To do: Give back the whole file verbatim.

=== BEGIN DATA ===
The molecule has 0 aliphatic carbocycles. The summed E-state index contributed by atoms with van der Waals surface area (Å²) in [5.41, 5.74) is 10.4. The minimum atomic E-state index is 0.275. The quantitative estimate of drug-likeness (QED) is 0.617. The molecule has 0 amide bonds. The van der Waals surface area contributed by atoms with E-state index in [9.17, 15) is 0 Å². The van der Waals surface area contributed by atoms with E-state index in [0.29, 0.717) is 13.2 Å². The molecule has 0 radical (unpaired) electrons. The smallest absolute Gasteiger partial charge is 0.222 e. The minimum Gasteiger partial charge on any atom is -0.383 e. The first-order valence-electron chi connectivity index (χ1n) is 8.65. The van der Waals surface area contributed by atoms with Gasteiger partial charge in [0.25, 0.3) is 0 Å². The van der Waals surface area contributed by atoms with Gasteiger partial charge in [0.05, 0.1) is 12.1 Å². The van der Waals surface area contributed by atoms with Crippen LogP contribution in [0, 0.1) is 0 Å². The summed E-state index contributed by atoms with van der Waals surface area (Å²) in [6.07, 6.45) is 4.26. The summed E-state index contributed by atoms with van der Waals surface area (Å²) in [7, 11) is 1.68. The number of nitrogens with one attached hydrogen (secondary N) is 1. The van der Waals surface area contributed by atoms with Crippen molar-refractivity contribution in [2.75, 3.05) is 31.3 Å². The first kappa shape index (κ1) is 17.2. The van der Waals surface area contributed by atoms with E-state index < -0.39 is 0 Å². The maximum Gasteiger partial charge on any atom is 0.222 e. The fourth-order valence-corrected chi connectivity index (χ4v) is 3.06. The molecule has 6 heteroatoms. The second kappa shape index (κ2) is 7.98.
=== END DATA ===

The molecule has 0 aliphatic carbocycles. The summed E-state index contributed by atoms with van der Waals surface area (Å²) in [5.41, 5.74) is 10.4. The minimum atomic E-state index is 0.275. The quantitative estimate of drug-likeness (QED) is 0.617. The molecule has 0 amide bonds. The van der Waals surface area contributed by atoms with E-state index in [9.17, 15) is 0 Å². The van der Waals surface area contributed by atoms with E-state index in [0.29, 0.717) is 13.2 Å². The molecule has 0 radical (unpaired) electrons. The smallest absolute Gasteiger partial charge is 0.222 e. The minimum Gasteiger partial charge on any atom is -0.383 e. The first-order valence-electron chi connectivity index (χ1n) is 8.65. The van der Waals surface area contributed by atoms with Gasteiger partial charge in [0.25, 0.3) is 0 Å². The van der Waals surface area contributed by atoms with Gasteiger partial charge in [0.05, 0.1) is 12.1 Å². The van der Waals surface area contributed by atoms with Crippen LogP contribution in [0, 0.1) is 0 Å². The summed E-state index contributed by atoms with van der Waals surface area (Å²) in [6.07, 6.45) is 4.26. The summed E-state index contributed by atoms with van der Waals surface area (Å²) in [7, 11) is 1.68. The number of nitrogens with one attached hydrogen (secondary N) is 1. The van der Waals surface area contributed by atoms with Crippen molar-refractivity contribution in [2.75, 3.05) is 31.3 Å². The first kappa shape index (κ1) is 17.2. The van der Waals surface area contributed by atoms with E-state index < -0.39 is 0 Å². The maximum Gasteiger partial charge on any atom is 0.222 e. The fourth-order valence-corrected chi connectivity index (χ4v) is 3.06. The molecule has 6 heteroatoms. The second kappa shape index (κ2) is 7.98.